Oh dear...

Arry

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Once I was started on my way with fishing, my mum came fishing with me once, my Dad, never... Lots of kids were in the same boat... both parents worked or the old man worked his nuts off and mum looked after the home... occasionally the old man would play out the front with us kids with a couple of other Dads with a football, but that was more for their own fun than ours... sort of letting off steam....
I think the decline in tackle shops has more to do with high shop rents and overheads... a look on the bay of e will throw up loads of tackle dealers all working out of a garage full of stock rather than a shop...
 

ukzero1

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I think the decline in tackle shops has more to do with high shop rents and overheads... a look on the bay of e will throw up loads of tackle dealers all working out of a garage full of stock rather than a shop...

Can't argue with that.
 

62tucker

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Once I was started on my way with fishing, my mum came fishing with me once, my Dad, never... Lots of kids were in the same boat... both parents worked or the old man worked his nuts off and mum looked after the home... occasionally the old man would play out the front with us kids with a couple of other Dads with a football, but that was more for their own fun than ours... sort of letting off steam....
I think the decline in tackle shops has more to do with high shop rents and overheads... a look on the bay of e will throw up loads of tackle dealers all working out of a garage full of stock rather than a shop...
Funny that. I once bought some sea rigs from eBay. This eBay shop had 100s if not 1000s of items and was only about 20 miles away. It had the address on eBay and once on a Saturday I said to my son. Fancy a drive to that tackle shop for for pike stuff that they had on there eBay shop. Long story short. The address was in the middle of a housing estate, No shops nearby. So I guess trading from his house. Or you buy off him and he gets it from somewhere else And delivered to me.
 

Silverfisher

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My most local shop (about 3 miles away) only opened less than a couple years ago and it appears to be thriving, there’s always a few people in there and they sell a lot online as well. There’s couple other shops fairly near me (certainly less than 20 miles) that are very dependent on the river scene so they do well most of the year but struggle a bit in the closed season and when the rivers are up and out of sorts.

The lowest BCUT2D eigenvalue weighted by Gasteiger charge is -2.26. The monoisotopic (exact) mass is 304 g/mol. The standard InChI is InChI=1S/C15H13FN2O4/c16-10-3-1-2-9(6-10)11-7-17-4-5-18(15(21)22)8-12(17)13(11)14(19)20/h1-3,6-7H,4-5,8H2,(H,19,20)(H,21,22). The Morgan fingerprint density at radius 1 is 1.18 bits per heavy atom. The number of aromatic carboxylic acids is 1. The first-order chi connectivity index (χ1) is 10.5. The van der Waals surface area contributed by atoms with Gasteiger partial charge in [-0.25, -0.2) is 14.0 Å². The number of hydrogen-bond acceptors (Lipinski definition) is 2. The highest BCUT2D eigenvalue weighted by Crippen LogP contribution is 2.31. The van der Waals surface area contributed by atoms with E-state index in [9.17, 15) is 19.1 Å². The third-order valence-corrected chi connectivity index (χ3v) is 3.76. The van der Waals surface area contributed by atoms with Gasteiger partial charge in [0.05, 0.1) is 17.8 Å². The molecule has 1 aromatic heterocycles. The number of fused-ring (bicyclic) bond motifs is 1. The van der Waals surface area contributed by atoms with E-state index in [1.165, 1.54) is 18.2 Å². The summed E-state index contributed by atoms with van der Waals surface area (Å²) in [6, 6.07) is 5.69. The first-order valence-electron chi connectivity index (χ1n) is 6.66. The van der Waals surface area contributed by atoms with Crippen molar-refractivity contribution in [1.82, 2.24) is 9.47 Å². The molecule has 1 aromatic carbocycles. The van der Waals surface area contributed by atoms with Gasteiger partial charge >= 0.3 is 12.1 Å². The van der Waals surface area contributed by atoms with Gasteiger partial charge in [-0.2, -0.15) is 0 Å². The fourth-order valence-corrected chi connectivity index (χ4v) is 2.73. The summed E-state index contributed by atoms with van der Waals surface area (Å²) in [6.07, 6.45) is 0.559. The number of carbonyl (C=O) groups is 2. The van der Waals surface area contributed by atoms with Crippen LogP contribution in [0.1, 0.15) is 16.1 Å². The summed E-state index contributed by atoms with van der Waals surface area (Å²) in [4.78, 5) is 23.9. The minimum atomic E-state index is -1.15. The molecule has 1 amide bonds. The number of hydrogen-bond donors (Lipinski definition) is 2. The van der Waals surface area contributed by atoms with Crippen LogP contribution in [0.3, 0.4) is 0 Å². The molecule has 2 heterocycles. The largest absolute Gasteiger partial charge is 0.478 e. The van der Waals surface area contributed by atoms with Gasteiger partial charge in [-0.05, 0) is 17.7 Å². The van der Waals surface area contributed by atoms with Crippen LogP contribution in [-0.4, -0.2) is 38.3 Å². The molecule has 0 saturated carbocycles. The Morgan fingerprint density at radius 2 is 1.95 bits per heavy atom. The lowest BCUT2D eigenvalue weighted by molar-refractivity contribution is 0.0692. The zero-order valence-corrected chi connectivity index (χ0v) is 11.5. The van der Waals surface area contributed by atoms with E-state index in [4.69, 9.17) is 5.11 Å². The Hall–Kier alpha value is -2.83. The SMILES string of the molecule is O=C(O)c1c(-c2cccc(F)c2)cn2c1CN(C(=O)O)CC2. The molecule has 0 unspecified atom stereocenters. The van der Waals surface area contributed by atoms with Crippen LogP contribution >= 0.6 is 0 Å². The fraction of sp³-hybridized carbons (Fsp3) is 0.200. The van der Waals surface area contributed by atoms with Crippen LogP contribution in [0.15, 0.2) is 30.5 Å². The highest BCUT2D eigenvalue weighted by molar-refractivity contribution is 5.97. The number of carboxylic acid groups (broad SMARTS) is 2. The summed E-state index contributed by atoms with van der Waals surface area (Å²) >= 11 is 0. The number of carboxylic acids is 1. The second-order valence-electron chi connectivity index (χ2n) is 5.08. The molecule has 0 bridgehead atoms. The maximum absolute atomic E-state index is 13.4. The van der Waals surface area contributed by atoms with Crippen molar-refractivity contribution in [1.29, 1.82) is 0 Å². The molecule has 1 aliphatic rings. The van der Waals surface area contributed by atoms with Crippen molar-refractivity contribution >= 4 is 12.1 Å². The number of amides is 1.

zipper-de-doodah

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Similar experience as a kid to Arry. Mum and Dad ran a pub so I kind of did my own thing. My friends and I used to get out and fish as a gang for safety, even when I was very young. I guess people are more risk-averse these days. I also think that the lack of youngsters coming through is a bit of a red herring and the rise of online/high overheads is probably more relevant to shop closures?
 

SpenBeck

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It's all down to mobile phones. Once you're addicted nothing else matters in life. It all revolves around the phone and being on-line!

It's going to be the downfall of society. :confused:
 

Cobweb

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All the more reason to support your local tackle shop...

This is worrying particularly at a time when on line threat retailers like Angling Direct are busy upping their profile and looking to open more shops in towns

I'm a late starter to fishing, dragged out protesting by my Stepson, when I was in my late 30s. Now, 30 years later, I wish I had started when I was a lot younger.

Getting back on topic, my local tackle shops are really feeling the pinch, being under pressure not only due to rising overheads, but to the aggressive expansion of organisations like Angling Direct. Having said that, even Angling Direct are being careful about what offers they are making at the moment.
It seems to me that all the on line sellers want to do is flog carp gear, bivvies etc, which I am not interested in.